More than 50 people gathered at the corner of Garden and Washington streets to celebrate an open house for ReVere Homes, Logansport’s newest multi-family tax credit properties.

Last November, the Indiana Housing and Community Development Authority (IHCDA) recommended that tax credits be awarded to Indianapolis-based Crestline Development Co. to help fund a project that will add 30 new homes — 15 affordable three-bedroom homes and 15 affordable four-bedroom homes — on scattered sites throughout the community.

Jim Erickson, vice president of Crestline Development, said that he is proud of the project and hopes to leave a positive impact on the city.

“We’re hopeful that this project is a great benefit to the people of Logansport,” said Erickson. “To be able to either fill empty lots or replace homes that were condemned, and then to put up something brand new and well-built, in a design for long-term living, is nothing but a very positive thing.”

The new homes are being built on city-owned lots acquired through the Blight Elimination Program (BEP) — a statewide program that allows Indiana municipalities and communities to demolish blighted properties and offer a variety of end uses for the newly cleared properties, including green space and redevelopment.

According to city officials, 19 of the 30 city-owned lots were formerly occupied by dilapidated houses that were demolished through the city’s participation in BEP.

Erickson said that three ReVere Homes are currently completed and that the company has plans to roll out 5-10 homes a month for the next four months.

“I think by the end of the year we should have all 30 done,” he said.

Each new home will be equipped with a great room with an open kitchen/dining area/living area and breakfast bar. They will have energy-efficient heating, ventilation and air conditioning systems and windows along with living room ceiling fans, dishwashers, wall-to-wall carpeting, security alarms and washer and dryer hookups designed into each unit. Homes will also have front and back yards and detached single-car garages.

The properties will be targeted toward mixed-income families with incomes ranging from $16,286 to $48,360. Six of the units will be designed to be handicap accessible.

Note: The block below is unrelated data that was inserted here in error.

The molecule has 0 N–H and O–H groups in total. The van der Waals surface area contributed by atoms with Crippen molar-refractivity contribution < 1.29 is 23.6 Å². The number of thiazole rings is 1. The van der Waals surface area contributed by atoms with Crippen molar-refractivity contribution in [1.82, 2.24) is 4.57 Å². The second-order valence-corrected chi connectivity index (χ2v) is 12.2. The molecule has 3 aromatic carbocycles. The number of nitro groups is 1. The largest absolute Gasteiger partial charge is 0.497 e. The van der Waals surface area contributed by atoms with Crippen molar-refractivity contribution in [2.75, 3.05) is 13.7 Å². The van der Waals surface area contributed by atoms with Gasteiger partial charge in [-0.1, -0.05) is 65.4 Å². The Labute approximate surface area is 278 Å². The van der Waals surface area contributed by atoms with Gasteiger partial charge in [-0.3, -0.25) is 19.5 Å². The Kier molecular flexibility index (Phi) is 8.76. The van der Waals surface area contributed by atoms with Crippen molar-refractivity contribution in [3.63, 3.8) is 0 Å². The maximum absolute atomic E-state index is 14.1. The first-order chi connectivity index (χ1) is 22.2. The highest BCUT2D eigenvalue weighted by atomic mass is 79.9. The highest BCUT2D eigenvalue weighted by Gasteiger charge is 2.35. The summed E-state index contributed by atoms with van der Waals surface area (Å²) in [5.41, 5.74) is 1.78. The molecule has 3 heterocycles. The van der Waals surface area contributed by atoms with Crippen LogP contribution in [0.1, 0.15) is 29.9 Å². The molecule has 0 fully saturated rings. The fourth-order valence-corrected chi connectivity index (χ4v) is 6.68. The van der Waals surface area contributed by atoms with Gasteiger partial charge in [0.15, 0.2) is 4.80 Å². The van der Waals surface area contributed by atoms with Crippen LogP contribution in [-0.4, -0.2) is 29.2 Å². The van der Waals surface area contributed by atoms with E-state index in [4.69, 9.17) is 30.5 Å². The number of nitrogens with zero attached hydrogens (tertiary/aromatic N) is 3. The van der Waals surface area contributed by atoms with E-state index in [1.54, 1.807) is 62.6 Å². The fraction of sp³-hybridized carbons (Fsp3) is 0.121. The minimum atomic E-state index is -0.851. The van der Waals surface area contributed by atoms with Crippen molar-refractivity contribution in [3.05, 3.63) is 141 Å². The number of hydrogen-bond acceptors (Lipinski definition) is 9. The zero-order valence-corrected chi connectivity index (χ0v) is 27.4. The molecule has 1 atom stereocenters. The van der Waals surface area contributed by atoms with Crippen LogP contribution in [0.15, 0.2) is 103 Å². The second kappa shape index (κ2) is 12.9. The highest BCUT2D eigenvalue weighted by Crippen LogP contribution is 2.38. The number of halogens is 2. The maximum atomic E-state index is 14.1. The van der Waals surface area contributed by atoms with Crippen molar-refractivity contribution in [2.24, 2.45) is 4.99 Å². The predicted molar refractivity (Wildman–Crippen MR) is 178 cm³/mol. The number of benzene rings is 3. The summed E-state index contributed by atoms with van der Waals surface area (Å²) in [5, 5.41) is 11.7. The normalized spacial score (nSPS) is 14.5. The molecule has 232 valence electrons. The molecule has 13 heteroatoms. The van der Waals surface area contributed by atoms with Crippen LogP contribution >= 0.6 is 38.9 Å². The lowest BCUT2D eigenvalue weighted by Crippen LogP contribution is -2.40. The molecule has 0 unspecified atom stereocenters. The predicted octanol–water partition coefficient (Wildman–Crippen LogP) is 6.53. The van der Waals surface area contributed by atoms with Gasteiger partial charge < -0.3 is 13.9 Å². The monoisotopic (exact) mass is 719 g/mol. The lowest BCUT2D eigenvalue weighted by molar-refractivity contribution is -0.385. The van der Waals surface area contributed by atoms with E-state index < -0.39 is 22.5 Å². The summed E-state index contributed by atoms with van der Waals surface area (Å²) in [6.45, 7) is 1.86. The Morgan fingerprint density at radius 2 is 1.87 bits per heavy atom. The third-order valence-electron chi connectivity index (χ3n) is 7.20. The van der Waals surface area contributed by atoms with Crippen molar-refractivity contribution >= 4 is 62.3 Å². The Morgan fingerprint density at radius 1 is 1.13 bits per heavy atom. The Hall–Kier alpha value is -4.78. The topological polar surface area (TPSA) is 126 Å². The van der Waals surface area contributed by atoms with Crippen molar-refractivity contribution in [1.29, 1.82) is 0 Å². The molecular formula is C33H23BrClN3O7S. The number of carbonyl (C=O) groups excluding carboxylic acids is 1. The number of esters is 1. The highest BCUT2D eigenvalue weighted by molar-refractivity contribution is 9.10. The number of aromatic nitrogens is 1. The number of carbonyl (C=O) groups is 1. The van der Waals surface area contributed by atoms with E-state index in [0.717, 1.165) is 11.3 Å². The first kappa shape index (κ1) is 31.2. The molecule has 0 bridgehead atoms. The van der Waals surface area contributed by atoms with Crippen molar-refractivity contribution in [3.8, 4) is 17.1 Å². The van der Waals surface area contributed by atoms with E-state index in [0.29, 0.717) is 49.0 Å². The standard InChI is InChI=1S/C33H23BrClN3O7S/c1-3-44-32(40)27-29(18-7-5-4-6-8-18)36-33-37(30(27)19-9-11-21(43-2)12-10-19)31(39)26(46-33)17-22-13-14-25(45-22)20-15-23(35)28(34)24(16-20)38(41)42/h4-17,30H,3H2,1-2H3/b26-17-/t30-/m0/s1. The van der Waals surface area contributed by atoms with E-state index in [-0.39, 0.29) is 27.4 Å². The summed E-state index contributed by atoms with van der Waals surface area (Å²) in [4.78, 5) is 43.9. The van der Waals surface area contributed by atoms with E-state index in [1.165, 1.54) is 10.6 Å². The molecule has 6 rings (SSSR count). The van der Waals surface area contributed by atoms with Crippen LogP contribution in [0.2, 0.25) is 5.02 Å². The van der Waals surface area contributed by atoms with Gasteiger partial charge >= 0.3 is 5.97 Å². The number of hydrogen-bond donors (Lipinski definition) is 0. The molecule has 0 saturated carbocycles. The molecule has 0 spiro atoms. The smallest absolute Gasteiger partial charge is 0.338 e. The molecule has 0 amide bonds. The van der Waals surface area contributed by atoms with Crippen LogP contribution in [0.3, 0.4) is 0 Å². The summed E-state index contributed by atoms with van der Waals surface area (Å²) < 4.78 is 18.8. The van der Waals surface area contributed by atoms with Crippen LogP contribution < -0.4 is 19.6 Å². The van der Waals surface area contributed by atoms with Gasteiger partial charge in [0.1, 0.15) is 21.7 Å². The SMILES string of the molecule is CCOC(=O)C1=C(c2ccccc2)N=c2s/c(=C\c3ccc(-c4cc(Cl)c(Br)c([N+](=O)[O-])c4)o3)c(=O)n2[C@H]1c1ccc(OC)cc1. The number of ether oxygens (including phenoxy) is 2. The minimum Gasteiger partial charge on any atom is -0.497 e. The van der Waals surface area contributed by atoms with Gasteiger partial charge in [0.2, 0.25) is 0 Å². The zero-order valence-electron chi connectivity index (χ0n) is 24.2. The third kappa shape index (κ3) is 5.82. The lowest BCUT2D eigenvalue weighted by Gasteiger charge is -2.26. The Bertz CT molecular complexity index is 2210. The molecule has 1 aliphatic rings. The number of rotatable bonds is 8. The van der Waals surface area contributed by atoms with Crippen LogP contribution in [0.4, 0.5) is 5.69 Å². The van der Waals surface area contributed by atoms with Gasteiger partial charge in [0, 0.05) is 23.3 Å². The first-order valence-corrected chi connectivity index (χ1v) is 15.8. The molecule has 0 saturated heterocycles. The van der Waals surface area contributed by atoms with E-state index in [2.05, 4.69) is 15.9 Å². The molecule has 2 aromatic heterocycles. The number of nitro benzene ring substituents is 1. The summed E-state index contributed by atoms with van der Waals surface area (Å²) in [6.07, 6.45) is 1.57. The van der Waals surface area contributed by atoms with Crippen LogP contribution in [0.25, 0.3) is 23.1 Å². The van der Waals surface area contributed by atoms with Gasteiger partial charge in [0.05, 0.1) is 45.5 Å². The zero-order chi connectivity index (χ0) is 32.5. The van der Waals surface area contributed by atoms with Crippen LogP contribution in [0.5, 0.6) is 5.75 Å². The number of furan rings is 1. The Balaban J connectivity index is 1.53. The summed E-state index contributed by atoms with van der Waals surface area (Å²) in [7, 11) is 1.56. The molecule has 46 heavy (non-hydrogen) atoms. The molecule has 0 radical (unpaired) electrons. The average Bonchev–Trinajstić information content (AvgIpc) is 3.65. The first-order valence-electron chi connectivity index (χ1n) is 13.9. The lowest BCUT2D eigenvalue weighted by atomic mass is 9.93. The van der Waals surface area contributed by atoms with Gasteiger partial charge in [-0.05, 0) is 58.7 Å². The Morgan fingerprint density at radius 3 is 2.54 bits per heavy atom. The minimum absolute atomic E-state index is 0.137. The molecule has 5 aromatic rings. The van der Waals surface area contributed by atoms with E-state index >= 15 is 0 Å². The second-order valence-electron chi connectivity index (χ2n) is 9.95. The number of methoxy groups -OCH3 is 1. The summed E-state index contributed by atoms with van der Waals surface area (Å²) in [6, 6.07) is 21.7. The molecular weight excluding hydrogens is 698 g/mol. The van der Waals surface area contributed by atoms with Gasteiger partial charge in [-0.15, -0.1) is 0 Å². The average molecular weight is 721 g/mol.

“We call it ‘workforce housing’,” said Erickson. “There is a maximum income amount that someone would be allowed to make in order to qualify to live in the home.”

After a 15-year tax credit compliance period concludes, renters will have the opportunity to buy their homes at the cost of outstanding debt and taxes.

Deputy Mayor Mercedes Brugh said this project is a great start in addressing the housing needs of the city. She credited members of the Logansport Municipal Building Corporation, clerk-treasurer Stacy Cox and her staff, City Council members, city attorney Yamir Gonzalez-Velez, building commissioner Deb Beattie, planning executive director Arin Shaver, CLEDO President Bill Cuppy, PNC Bank and the firms who made the project possible.

Logansport Mayor Dave Kitchell said the project fulfills only part of the city’s housing needs.

“This project does a lot on several fronts — it helps raise the assessed value of the city, but it also helps the property values of those in this area,” the mayor said. “We are building more homes right now than at any time in the last 50 years.”

Last year, a housing master plan funded by the city council determined the city has a need for a minimum of 250 new housing units up to as many as 400 in the coming years. That figure does not include an estimated 40 new market rate apartments under construction at Logan Square downtown.

Earlier in the year, representatives of the city’s housing steering committee agreed to move forward with plans to work with a Fort Wayne developer, Biggs, to add single-family housing to the city-owned properties near the intersection of High Street and Yorktown Road.

The housing study identified the Yorktown and High properties owned by the city, the former Tipton Elementary School site and downtown Logansport as the first targets for expanded housing in the community.

Discussions also are ongoing regarding potential housing associated with the redevelopment of the nearby Logansport Mall property.

ReVere Homes marks Crestline Development’s second state-incentivized project in Logansport after receiving tax credits in 2013 to help fund McKinley School Apartments on the city’s north side. The firm’s latest $7.2 million venture is named after ReVere Motor Car Corp., which manufactured automobiles in downtown Logansport during the early 1990s.

Reach Quentin Blount at quentin.blount@pharostribune.com or 574-732-5130. Twitter: @quentinblount

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